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La Noire de… / Black Girl, Senegal 1966.

Posted by keith1942 on September 28, 2016

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This was Ousmane Sembène’s third film and his first of feature length. The couple of times that I was able to see the film it was on a rather worn 16mm print. Now the film has been restored under the auspices of The Film’s Foundation World Cinema Project. The restored film has been transferred onto a DCP and it was from this format that it was screened at the 2015 Il Cinema Ritrovato. This version is French with English subtitles. It is available in the UK from Aya Distribution, who specialise in African cinema.

The narrative follows the journey of Diouana (Thérèse Diop) with the French family for whom she works as a maid on a holiday trip back to France. Diouana’s journey is also one of consciousness as she experiences the casual and less-casual racism by the Madame (Anne-Marie Jelinek). We the audience accompany Diouana on her journeys; from the slums of Dakar to the family’s home on the Riviera and to her last tragic decision.

The film presents this narrative both in scenes of the film present and in a series of flashbacks. The flashbacks are provided by Diouana, though her interior monologues that accompany these are not vocalised but presented by a narrative voice. We learn that initially Diouana was keen to work for a French family, both for the economic and the supposed social benefits. In the same spirit she was happy to accompany the family on their return visit to France supposing that she would enjoy aspects of this. In fact, she finds that her exploitation becomes notable and obvious there. And she is now divorced from her own society, family and friends.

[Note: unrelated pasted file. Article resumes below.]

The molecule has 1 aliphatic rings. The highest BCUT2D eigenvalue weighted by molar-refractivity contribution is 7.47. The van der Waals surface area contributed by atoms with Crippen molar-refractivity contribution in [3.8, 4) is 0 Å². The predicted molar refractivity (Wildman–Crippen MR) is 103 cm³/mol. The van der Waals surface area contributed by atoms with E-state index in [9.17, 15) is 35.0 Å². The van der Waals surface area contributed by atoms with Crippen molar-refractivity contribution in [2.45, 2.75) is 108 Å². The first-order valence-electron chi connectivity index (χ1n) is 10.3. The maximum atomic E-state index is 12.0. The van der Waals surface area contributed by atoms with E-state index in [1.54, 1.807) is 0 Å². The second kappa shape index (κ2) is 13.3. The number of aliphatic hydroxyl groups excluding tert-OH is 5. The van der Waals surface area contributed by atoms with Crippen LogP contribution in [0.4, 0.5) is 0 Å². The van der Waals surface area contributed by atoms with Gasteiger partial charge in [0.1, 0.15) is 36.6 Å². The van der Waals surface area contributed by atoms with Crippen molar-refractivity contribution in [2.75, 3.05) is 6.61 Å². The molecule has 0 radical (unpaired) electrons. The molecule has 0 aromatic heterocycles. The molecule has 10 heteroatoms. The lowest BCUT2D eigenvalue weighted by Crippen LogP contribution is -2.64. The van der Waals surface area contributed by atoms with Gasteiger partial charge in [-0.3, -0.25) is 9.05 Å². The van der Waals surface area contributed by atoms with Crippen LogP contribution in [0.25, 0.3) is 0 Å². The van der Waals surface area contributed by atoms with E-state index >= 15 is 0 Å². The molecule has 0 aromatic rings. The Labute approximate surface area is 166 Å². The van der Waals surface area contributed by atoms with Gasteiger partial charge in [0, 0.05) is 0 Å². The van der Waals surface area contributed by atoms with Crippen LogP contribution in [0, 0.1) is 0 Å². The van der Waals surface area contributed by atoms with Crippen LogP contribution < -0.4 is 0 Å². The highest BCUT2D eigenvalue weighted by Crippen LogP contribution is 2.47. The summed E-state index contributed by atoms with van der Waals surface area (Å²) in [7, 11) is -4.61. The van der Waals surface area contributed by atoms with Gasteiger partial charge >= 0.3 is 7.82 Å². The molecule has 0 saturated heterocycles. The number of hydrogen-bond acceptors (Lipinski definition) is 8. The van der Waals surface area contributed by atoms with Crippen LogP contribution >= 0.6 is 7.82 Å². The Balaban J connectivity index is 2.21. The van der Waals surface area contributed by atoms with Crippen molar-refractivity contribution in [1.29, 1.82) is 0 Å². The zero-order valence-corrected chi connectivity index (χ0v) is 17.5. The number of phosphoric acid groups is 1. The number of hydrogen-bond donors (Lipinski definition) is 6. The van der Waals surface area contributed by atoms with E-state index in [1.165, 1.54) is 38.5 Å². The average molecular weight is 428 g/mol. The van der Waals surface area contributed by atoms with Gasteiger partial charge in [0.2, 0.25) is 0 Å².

Whilst the film presents this story from a subjective stance the film constantly provides ‘objective’ parallels: in the streets of Dakar and in the apartment of the family. Characters are delineated, including a rather unhelpful indigenous boyfriend (Momar Nar Sene) in Dakar. The French Madame is both exploiter and exploited, the latter in terms of her colonialist husband (Robert Fontaine). Thus class as well as racism is central to the film, as is also the extra exploitation of women. Here, and in Sembène’s other films, one can see how he follows the thought of Franz Fanon, especially in terms of culture and language.

Sembène and his team use black and white 35mm film and familiar techniques, including parallel cutting and various matching and point-of-view shots. But the effective cutting visually and orally also produces a variant of montage which questions what we see and hear. The film shows the influence of both neo-realism and the nouvelle vague, but combined in a manner which was to develop distinctively in Sembène’s work. As in Sembène’s other films language is important. So whilst the film is in French the technique of ‘translating’ Diouana’s thoughts makes us aware of the language divide. Equally Sembène uses symbols to reinforce aspects of the story: a traditional African mask, a gift from Diouana that hangs on an apartment wall, plays a key part in the films climax and resolution.,

The plot of the film was taken from a newspaper story. Sembène initially tried to produce the film in his native Senegal. The neo-colonial situation, mirrored in the film, led to his pitch being rejected. So, as with many of the African film, this was produced with French support. That is a process that Sembène and other filmmakers have had to fight consistently through their careers.

Sembène had originally translated these actual events into a short story. And his writings provide an equally important part of his work. The situation of a young women, also initially dominated by the hegemony of colonial culture, is an important facet in one of his major novels, God’s Bits of Wood (Les Bouts de Bois de Dieu, 1960).

Directed by Ousmane Sembène: Produced by André Zwoboda: Written by Ousmane Sembène: Cinematography Christian Lacoste: Edited by André Gaudier. Running time  65 minutes.

Screening at the Hyde Park Picture House in Leeds with a new documentary about Sembène on October 9th

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Miners shot down, South Africa 2015.